LEE COUNTY, Fla. - ONLY ON WINK- William Potts hijacked a plane bound for Miami, March 1984, and took it to Cuba. He returned to the U.S. last week to face the court system.
One of the passengers on that plane is talking exclusively to WINK News, she remembers every moment of the terrifying trip.
William Potts pleaded not guilty to air piracy charges in a Miami federal courtroom. Authorities say in March 1984, Potts handed a flight attendant a note saying there were explosives on board
"Shocked! How could you plead 'not guilty' when you did it?"
Karen Moro and her six year old son were aboard the Piedmont flight bound for Miami. The family dog was in the baggage compartment.
To this day, she keeps memories of that terrifying trip: her airline ticket, baggage tags and newspaper articles.
"I asked the stewardess, I said 'are we being hijacked?' She gave me a look (which meant) 'I can't talk.'"
Authorities say William Potts, who called himself Lt. Spartacus, handed the flight attendant a note, and demanded the plane land in Cuba.
"We were just about to land in Miami, the wheels actually touched down on the ground. And then the stewardess said 'everybody remain calm. we have an unexpected landing, we're going to land in 30 minutes.' I said to the girl sitting next to me, "I bet we're going to Cuba.' And she said 'how do you know?' I said 'where's 30 minutes from here?'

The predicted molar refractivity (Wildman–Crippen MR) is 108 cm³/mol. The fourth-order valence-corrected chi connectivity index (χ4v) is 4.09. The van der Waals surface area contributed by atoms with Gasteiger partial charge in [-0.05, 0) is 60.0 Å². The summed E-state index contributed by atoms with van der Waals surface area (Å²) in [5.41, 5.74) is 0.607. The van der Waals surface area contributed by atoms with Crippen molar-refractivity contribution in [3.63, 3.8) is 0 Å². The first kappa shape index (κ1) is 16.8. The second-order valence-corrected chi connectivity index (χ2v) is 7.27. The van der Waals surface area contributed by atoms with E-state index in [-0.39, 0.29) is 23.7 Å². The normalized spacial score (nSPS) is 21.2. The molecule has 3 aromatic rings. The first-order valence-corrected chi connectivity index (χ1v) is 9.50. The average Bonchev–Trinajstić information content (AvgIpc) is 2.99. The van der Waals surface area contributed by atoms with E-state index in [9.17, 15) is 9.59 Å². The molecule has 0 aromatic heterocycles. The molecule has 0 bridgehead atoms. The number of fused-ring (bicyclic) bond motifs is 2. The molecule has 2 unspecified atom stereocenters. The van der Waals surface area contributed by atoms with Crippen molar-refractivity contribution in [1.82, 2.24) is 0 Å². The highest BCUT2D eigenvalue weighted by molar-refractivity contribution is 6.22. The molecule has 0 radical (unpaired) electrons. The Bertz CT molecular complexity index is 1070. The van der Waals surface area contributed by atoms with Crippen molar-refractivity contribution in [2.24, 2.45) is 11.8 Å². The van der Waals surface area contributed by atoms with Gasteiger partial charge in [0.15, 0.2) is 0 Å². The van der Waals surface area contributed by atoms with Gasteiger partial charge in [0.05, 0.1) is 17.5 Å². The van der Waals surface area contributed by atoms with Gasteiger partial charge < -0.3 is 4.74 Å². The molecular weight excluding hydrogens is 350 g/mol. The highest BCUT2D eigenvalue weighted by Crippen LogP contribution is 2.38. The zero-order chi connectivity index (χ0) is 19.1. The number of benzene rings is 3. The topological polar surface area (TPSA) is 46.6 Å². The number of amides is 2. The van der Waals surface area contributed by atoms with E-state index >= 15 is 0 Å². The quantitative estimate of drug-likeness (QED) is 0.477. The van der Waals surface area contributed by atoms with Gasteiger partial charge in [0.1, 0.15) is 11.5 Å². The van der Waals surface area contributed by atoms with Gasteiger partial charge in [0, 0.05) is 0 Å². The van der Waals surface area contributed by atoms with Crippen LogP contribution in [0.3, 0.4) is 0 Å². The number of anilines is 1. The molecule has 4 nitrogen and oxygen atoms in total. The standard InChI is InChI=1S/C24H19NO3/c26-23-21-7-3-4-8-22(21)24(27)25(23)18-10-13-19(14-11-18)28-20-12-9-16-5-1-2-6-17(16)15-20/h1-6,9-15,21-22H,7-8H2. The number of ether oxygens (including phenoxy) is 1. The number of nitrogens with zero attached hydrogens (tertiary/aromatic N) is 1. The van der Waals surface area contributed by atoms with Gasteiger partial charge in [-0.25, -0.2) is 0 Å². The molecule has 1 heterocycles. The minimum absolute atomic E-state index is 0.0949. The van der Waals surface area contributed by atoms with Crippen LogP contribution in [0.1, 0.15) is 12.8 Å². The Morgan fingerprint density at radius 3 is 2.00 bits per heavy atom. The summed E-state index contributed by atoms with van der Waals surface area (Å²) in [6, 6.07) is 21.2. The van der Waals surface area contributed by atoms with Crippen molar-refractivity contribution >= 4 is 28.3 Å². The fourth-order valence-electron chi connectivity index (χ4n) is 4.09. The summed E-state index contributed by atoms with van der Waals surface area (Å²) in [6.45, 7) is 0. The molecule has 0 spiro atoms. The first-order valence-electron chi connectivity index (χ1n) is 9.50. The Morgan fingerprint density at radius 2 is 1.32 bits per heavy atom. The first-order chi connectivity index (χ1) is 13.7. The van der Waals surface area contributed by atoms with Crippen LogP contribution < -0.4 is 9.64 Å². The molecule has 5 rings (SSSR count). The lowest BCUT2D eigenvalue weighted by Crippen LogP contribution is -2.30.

"My son told me that he saw a black man give the stewardess a note, then he saw him go in the bathroom, actually wrote a note on the back of the door," Moro said.
That door was used as evidence. The plane landed safely in a field in Havana, where Moro bought a coffee mug to keep as a memory.
"I just remember this nice lady sitting next to me. We held hands as we landed in Cuba like..'you may be the last person i see.' He needs to pay for what he did. Because luckily no one was hurt. No one was killed. But it could of turned out so much different," Moro said.
Reports indicate Potts hijacked that plane because he wanted learn how to overthrow the U.S. government.
He thought he'd be greeted as a hero in Cuba but instead, was imprisoned for over a decade. He voluntarily returned to the U.S. after years of exile and now, could get between 20 years and life in prison